• Show and Tell: From Labels to Pattern Books
  • Writing for Readers
  • How-to Books: Writing to Teach Others
  • Persuasive Writing of All Kinds
  • All About Books

Science

Social Studies

Concepts are often alternated by unit or concept at this grade level as well as integrated with play and literacy

  • Plant and Animal Needs
  • Weather and Seasons
  • Forces and Engineering

  • Who am I and where do I live? (History)
  • How Do I Get Along With Others? (Civics and Government)
  • Where do I live and how do I meet my needs and wants? (Geography and Economics)
  • How do we help each other get what we need?  (Economics)


First Grade

First-grade readers continue to increase their accuracy and fluency skills while reading fiction and nonfiction books. First graders work to strengthen their understanding of phonics and increase their bank of high-frequency words. Students show their comprehension by using key details to retell what they have read and making simple connections.

Writers continue to practice and reinforce their handwriting and letter formation skills. Mini-Lessons are taught to help writers create more focused writing pieces that start to show evidence of the three parts (beginning, middle, end) of writing pieces by including simple introductions and conclusions. The use of details and sequencing are also taught to extend their writing of small moment narratives, how-to books, opinion, and nonfiction pieces.  Mathematicians continue to increase fluency and problem-solving work. Addition, Subtraction, Number identification, counting, and writing continue beyond 100.  Beginning measurement and time skills are also introduced.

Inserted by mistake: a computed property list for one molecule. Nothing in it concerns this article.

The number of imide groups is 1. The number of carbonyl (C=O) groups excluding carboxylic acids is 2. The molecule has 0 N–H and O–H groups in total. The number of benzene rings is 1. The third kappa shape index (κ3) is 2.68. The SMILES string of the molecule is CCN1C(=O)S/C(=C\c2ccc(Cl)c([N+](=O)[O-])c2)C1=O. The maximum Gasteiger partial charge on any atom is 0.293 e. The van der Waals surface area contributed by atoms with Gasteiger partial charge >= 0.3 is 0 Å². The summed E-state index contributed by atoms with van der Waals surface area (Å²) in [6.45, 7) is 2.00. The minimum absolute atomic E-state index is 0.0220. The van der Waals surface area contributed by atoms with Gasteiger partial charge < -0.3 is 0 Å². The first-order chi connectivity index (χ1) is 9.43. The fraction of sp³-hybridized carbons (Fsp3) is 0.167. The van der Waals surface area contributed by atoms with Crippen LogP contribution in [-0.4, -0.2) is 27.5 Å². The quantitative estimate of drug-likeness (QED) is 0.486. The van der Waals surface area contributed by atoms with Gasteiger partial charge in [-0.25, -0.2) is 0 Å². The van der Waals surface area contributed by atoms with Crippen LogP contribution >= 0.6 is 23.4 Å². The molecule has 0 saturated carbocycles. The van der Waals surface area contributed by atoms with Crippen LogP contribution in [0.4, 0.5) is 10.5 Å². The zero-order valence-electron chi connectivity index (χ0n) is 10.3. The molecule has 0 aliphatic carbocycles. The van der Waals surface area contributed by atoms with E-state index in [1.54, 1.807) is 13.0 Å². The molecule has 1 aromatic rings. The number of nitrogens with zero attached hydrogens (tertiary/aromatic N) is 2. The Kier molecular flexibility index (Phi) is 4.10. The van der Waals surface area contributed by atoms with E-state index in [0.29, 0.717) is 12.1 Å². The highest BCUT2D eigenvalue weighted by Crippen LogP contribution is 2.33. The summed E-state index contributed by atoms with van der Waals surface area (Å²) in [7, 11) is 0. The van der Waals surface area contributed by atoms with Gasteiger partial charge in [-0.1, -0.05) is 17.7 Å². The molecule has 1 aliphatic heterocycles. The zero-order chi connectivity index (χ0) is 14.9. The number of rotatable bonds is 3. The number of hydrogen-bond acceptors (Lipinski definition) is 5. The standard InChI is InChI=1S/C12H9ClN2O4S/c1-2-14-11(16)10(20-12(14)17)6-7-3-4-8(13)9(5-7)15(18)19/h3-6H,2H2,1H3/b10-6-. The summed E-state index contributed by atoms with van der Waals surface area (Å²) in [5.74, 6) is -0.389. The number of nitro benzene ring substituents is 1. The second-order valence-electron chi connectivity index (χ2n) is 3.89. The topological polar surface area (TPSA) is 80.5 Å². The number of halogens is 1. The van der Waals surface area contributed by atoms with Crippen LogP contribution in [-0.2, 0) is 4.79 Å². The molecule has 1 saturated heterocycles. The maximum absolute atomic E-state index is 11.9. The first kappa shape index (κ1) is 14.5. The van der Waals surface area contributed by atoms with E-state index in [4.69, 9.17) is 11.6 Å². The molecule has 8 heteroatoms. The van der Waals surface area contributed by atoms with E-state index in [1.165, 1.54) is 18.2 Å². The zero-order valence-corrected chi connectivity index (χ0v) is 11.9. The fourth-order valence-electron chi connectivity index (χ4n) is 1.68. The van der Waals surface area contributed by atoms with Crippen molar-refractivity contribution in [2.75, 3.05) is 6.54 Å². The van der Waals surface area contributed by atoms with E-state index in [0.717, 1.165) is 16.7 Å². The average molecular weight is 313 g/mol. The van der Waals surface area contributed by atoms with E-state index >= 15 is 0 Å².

Math Semester 1

Math Semester 2

  • Solve Addition and Subtraction Problems to 10
  • Fluently Add and Subtract Within 10
  • Addition Facts to 20: Use Strategies
  • Subtraction Facts to 20: Use Strategies
  • Work with Addition and Subtraction Equations
  • Represent and Interpret Data
  • Extend the Counting Sequence
  • Understand Place Value
  • Compare Two-Digit Numbers
  • Use Models and Strategies to Add Tens and Ones
  • Use Models and Strategies to Subtract Tens
  • Measure Lengths
  • Time
  • Reason with Shapes and Their Attributes
  • Equal Shares of Circles and Rectangles

Reading Semester 1

Reading Semester 2

  • Avid Readers
  • Building Good Reading Habits
  • Word Detectives
  • Learning About the World: Reading Nonfiction
  • Readers Have Big Jobs to Do: Fluency, Phonics, and Comprehension
  • Meeting Characters and Learning Lessons: A Study of Story Elements
  • Reading Nonfiction Cover to Cover: Nonfiction Book Clubs

Writing Semester 1

Writing Semester 2

  • Small Moments: Writing with Focus, Detail, and Dialogue
  • Writing How-to Books
  • Persuasive Writing of all Kinds
  • Nonfiction Chapter Books
  • Writing Reviews
  • From Scenes to Series: Writing Fiction
  • Independent Writing Projects

Science

Social Studies